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News : City 311 Service Centre Takes 1.6 Million Calls in 10 Years
Windsor, Ontario, Canada, Aug 28, 2015 -- Identifying pothole-ridden streets or flood-prone neighbourhoods has been much easier with data collected through the city’s service centre, say staff members celebrating the program’s 10-year anniversary.
The complaint-driven 311 service centre has taken 1.6 million calls since the office opened in 2005 from people dealing with garbage collection, poor roads, building conditions and noise.
Calls in the past decade have led to 382,000 service requests, which indicates concerns are being dealt with promptly and more efficiently than before, explained call centre manager Alena Sleziak.
But one of the most important components of the program is the ability to analyze call data, which often results in proactive work to tackle persistent problems.
"The data collection is really one of the key features of a 311 system in any community," Sleziak said. "It allows us to do some analytics with that data to get it back to the departments so they know what volume of work is coming in. They can see any trends and then they can address those things."
Complaints for property standards issues led to the largest number of service calls, according to centre statistics. In 10 years, the bylaw enforcement office has dealt with more than 89,000 service calls, compared to the environmental services department, which dealt with more then 76,800 calls for issues around garbage, recycling and yard waste.
Public works had 42,000 service calls for issues with roads, potholes, sidewalks and sewers.
Analyzing call data helped the city target problem areas for flooding in recent years, explained city engineer Mark Winterton.
Large numbers of reports from one street, or in larger clusters usually indicates there could be a problem with the city’s infrastructure, while isolated reports likely illustrate a problem with the home.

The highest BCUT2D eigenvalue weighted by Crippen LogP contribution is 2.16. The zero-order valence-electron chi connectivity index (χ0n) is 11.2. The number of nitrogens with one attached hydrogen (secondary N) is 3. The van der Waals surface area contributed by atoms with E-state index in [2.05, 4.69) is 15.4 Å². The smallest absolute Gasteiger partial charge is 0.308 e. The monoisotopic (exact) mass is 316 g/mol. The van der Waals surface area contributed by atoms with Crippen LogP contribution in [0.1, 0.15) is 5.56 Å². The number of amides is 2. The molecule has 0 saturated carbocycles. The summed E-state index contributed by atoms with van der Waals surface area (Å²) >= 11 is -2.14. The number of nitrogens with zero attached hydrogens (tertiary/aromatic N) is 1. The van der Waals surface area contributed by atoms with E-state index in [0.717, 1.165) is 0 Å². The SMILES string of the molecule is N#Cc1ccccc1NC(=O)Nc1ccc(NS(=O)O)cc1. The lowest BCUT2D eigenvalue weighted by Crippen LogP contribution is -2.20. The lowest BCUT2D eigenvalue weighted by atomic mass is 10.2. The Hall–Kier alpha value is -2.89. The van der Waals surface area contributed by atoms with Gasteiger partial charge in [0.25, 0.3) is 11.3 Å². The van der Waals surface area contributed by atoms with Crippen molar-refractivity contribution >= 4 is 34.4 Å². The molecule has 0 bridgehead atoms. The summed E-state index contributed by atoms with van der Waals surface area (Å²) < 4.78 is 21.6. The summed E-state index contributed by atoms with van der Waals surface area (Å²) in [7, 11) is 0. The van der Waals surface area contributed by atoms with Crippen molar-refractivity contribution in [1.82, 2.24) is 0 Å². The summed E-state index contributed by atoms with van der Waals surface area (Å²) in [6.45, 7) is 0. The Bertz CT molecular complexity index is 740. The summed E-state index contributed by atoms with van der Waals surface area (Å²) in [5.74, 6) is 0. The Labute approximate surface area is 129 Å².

"That’s a great indicator to us of what type of a problem it is and how we can focus our investigation," he said.
Data analysis can easily identify problem areas for flooding and other types of complaints. The Star has used data sets to pinpoint some of the most rundown rental properties in the city and identify some of the city’s worst road conditions.
Thursday’s celebration of the service centre program ended quickly after a brief scare when Mayor Drew Dilkens suffered a dizzy spell during his speech and nearly fell to the floor. He was reported to be OK just a few hours later.
Before being taken to hospital, Dilkens boasted about the Windsor program, which was the first of its kind in Ontario and the second across the country.
"There was no road map for this project in 2005 and, although it was available in a handful of cities in the United States, 311 was essentially unheard of in Canada," he said.
The service averages about 500 calls a day, but the numbers can spike to about 1,000 on peak days, Sleziak explained.
Posted by Veronica Silva Cusi, news correspondent
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Published: Monday, August 31, 2015